SAFER-f Patient Flow Medicine Bundle

About All Patients


  • Daily ward rounds driven by met/not met CCD
  • Frailty, mobility and delirium status to inform Estimated Date of Discharge (EDD)
  • Use of CCD milestones for patients to reach
  • Collaboration with patients/families on establishing EDD and CCD
  • Daily communication to patient/families about EDD and CCD via daily rounds
  • Utilize a patient visual management system to visualize patients’ daily activity status and progress towards discharge
  • Red to Green Days Overview
  • Reduce transfers within hospital (as applicable)
  • Repatriation to patient’s local hospital (as applicable)

Estimated Date of Discharge (EDD)

Why is EDD important?

For Nova Scotia Health inpatient units, the Estimated Date of Discharge (EDD) should be established by the care team in consultation with the patient and their family/support person within the first 24 hours of admission or upon arrival to a new unit after a transfer. Once the EDD is confirmed, it is used to help guide teams with discharge planning and to identify anticipated discharges. The EDD can be revisited and updated as more information becomes known about a patient’s condition and discharge plan during their inpatient stay. However, even when the EDD is difficult to determine (e.g. complex discharge), a date must be entered in STAR or Meditech.

How do you establish an EDD?

The EDD should be guided by the most responsible admitting diagnosis, taking into consideration any comorbidities or physical limitations that may impact discharge. The Canadian Institute for Health Information (CIHI) Expected Length of Stay (ELOS) data for the most common Case Mix Groups (CMGs) can be used as a starting point to identify an EDD, adjusting for a patient’s complexity and/or frailty. The ELOS Report by CMG is available on the Nova Scotia Health Analytics Visualization platform.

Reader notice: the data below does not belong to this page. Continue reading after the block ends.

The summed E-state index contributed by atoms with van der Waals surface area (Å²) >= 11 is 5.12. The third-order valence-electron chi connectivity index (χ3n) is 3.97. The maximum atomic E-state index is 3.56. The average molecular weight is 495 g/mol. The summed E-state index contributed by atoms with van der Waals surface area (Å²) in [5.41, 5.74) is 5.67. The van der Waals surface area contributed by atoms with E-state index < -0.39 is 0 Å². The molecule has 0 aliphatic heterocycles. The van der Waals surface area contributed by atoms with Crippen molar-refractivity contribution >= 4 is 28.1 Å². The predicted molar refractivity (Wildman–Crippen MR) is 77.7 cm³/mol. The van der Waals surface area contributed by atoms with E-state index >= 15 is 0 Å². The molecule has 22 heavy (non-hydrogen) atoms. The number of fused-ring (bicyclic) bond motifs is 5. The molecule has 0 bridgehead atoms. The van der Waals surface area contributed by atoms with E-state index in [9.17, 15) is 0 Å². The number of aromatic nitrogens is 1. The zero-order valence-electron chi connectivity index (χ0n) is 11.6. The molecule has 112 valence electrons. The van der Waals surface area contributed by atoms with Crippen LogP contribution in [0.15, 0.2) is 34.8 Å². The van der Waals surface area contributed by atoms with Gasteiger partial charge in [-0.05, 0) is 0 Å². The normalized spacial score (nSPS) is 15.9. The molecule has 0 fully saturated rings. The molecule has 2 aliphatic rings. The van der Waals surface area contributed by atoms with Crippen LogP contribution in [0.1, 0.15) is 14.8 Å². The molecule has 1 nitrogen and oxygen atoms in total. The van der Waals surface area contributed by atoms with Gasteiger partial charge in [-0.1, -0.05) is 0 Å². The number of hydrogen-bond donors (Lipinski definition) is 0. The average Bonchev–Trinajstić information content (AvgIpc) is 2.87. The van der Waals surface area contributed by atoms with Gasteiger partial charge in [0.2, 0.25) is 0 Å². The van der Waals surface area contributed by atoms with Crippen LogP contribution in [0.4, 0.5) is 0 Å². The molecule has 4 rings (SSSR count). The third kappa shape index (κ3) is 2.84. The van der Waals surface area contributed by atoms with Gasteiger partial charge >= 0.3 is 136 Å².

When should EDD be updated?

Clinical teams are to discuss the EDD daily during patient rounds to determine if everything is still on track and to mitigate any foreseeable delays in discharge. If the patient’s condition or discharge plans change, the EDD should be reassessed by the team and, if necessary, adjusted within the ADT system (STAR or Meditech). Any updates to the EDD must be discussed with the patient and family, and be clearly communicated with all team members and any other external partners.

EDD should be entered/updated at the following times:

  • Within 24 hours of admission or arrival to a new unit after a transfer
  • Following a change in a patient’s condition
  • As a result of a delay in discharge due to a change in social support requirements or accessing a community resource/service
  • Within 48 hours of an anticipated discharge/transfer

Clinical Criteria for Discharge (CCD)

What are Clinical Criteria for Discharge?

Clinical criteria for discharge (CCD) is the use of agreed upon clinical and functional criteria and their related clinical parameters to guide clinical decisions regarding patient discharge from hospital. It enables a range of registered health care providers (HCPs) to lead a patient’s discharge and makes the clinical discharge plan transparent to the entire multidisciplinary team (MDT) caring for the patient. CCD will work best with morning ward rounds and proactive decision making.

Each member of the MDT can contribute to the CCD and this information can be used to identify the EDD, all of which is clearly recorded in the patient’s notes. CCD and EDD are discussed with the patient/essential care partner(s)/delegate. If there are no complications or concerns, an authorized and designated member of the MDT discharges the patient when the CCD are met.